Planning ahead might be the secret to a stress-free Thanksgiving, but sometimes, no matter how organized you are, you still run into Turkey Day trouble. We rounded up 10 of the most common Thanksgiving mishaps-from forgetting to defrost the turkey to burning the pie crust-and then racked our collective brain for the best last-minute solutions. Follow our advice to keep your Thanksgiving dilemmas from turning into Thanksgiving disasters.
You've Got Last-Minute Guests
It's 8 p.m. on Thanksgiving eve and your sister calls to say she's bringing her new boyfriend-plus his parents and younger brother, the one who plays college football and eats about three times as much as the average person. Before you succumb to a panic attack, relax and focus on hors d'oeuvres. At parties, people have a tendency to fill their bellies with whatever nuts, cheese, dips, and crackers you put in front of them, and while that habit can be irksome if you're serving an elaborate meal, in this case you can use it to your advantage. Start by offering more of your planned hors d'oeuvres, then figure out what you can add to your roster of appetizers. Scout the fridge, freezer, and pantry for supplies, and get ready to improvise: Frozen pizza can be cut into small hors d'oeuvre-size pieces; a jar of olives or a can of white beans can be puréed with garlic and olive oil to make an easy spread; and goat cheese can be scooped into balls and rolled in herbs, spices, or crushed nuts.
For your main course, bread is a lifesaver: Defrost and toast that baguette sitting in your freezer and pair it with an irresistible homemade spread-blend softened butter with either maple syrup or fresh herbs. Bread can also be combined with one or more vegetables plus some eggs and cream and baked into a savory bread pudding. Also check to see if you can double or stretch any of your recipes using what you already have on hand-and don't be afraid to be creative. You might not have more green beans but you do have some red onions, so why not caramelize those and make the dish more interesting and larger. Potato recipes tend to be flexible, making them great candidates for stretching. Try adding pure canned pumpkin and cubed Fontina to puréed potatoes for a cheesy, seasonal-and more substantial-dish. Or, turn mashed potatoes into an enticing gratin by adding puréed cauliflower and garlic.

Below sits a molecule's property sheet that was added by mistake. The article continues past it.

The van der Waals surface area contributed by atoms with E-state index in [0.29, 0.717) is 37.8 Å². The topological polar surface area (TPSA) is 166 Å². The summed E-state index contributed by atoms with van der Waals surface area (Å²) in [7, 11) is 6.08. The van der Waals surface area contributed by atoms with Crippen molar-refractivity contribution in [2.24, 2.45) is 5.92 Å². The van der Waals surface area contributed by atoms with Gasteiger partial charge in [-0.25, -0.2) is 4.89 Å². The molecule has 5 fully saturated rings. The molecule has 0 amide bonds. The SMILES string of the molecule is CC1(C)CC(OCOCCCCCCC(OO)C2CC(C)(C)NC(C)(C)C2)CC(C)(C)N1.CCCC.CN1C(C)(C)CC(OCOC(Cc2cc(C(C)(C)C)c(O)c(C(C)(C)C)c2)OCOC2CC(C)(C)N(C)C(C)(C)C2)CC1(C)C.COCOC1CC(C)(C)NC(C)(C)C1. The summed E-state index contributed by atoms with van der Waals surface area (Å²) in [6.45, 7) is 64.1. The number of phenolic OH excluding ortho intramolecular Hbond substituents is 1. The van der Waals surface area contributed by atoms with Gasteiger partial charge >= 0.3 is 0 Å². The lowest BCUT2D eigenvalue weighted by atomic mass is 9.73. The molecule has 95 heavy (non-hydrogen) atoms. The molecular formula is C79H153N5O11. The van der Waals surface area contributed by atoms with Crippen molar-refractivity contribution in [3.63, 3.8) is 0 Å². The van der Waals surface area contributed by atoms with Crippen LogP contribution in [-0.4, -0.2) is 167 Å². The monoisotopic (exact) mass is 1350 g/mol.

These menu adjustments might all seem minor, but making several small upgrades is much easier than adding an entirely new dish to your menu-or getting a larger turkey at the last minute, for that matter. It's an excellent way to make your overall feast more substantial.
You've Got Vegetarian Guests